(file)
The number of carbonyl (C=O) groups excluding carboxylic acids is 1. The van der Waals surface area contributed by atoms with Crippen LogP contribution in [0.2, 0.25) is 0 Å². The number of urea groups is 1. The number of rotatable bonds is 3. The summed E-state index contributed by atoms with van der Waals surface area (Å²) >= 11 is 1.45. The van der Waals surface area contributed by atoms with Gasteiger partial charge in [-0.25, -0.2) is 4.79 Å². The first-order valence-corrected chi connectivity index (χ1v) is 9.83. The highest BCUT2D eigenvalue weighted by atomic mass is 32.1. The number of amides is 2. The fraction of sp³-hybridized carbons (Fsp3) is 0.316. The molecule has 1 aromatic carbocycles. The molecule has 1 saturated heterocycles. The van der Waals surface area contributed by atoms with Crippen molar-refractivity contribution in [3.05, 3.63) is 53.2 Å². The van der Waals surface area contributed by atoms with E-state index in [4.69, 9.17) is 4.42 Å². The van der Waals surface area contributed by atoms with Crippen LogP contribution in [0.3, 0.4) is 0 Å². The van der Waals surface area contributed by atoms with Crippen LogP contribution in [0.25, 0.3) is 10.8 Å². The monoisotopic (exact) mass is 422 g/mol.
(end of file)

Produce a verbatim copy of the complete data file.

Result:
The number of carbonyl (C=O) groups excluding carboxylic acids is 1. The van der Waals surface area contributed by atoms with Crippen LogP contribution in [0.2, 0.25) is 0 Å². The number of urea groups is 1. The number of rotatable bonds is 3. The summed E-state index contributed by atoms with van der Waals surface area (Å²) >= 11 is 1.45. The van der Waals surface area contributed by atoms with Gasteiger partial charge in [-0.25, -0.2) is 4.79 Å². The first-order valence-corrected chi connectivity index (χ1v) is 9.83. The highest BCUT2D eigenvalue weighted by atomic mass is 32.1. The number of amides is 2. The fraction of sp³-hybridized carbons (Fsp3) is 0.316. The molecule has 1 aromatic carbocycles. The molecule has 1 saturated heterocycles. The van der Waals surface area contributed by atoms with Crippen molar-refractivity contribution in [3.05, 3.63) is 53.2 Å². The van der Waals surface area contributed by atoms with E-state index in [4.69, 9.17) is 4.42 Å². The van der Waals surface area contributed by atoms with Crippen LogP contribution in [0.3, 0.4) is 0 Å². The van der Waals surface area contributed by atoms with Crippen LogP contribution in [0.25, 0.3) is 10.8 Å². The monoisotopic (exact) mass is 422 g/mol.